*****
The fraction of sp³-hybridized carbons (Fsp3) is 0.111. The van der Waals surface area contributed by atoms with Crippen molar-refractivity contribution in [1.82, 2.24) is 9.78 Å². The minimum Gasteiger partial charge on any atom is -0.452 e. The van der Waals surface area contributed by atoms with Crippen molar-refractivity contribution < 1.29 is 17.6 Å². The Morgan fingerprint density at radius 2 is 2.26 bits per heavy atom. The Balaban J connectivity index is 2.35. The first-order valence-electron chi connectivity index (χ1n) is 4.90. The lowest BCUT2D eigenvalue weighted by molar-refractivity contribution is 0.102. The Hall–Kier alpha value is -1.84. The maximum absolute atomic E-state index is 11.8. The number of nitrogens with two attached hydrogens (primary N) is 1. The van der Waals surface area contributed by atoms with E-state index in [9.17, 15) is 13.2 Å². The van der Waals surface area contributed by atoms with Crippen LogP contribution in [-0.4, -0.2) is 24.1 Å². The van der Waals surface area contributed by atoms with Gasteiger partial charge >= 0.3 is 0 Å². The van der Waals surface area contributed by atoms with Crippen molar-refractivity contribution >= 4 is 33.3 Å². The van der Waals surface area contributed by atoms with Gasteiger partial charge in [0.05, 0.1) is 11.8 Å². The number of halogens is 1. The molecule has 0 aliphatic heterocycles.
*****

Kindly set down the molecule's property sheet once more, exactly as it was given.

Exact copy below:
The fraction of sp³-hybridized carbons (Fsp3) is 0.111. The van der Waals surface area contributed by atoms with Crippen molar-refractivity contribution in [1.82, 2.24) is 9.78 Å². The minimum Gasteiger partial charge on any atom is -0.452 e. The van der Waals surface area contributed by atoms with Crippen molar-refractivity contribution < 1.29 is 17.6 Å². The Morgan fingerprint density at radius 2 is 2.26 bits per heavy atom. The Balaban J connectivity index is 2.35. The first-order valence-electron chi connectivity index (χ1n) is 4.90. The lowest BCUT2D eigenvalue weighted by molar-refractivity contribution is 0.102. The Hall–Kier alpha value is -1.84. The maximum absolute atomic E-state index is 11.8. The number of nitrogens with two attached hydrogens (primary N) is 1. The van der Waals surface area contributed by atoms with E-state index in [9.17, 15) is 13.2 Å². The van der Waals surface area contributed by atoms with Crippen LogP contribution in [-0.4, -0.2) is 24.1 Å². The van der Waals surface area contributed by atoms with Gasteiger partial charge >= 0.3 is 0 Å². The van der Waals surface area contributed by atoms with Crippen molar-refractivity contribution >= 4 is 33.3 Å². The van der Waals surface area contributed by atoms with Gasteiger partial charge in [0.05, 0.1) is 11.8 Å². The number of halogens is 1. The molecule has 0 aliphatic heterocycles.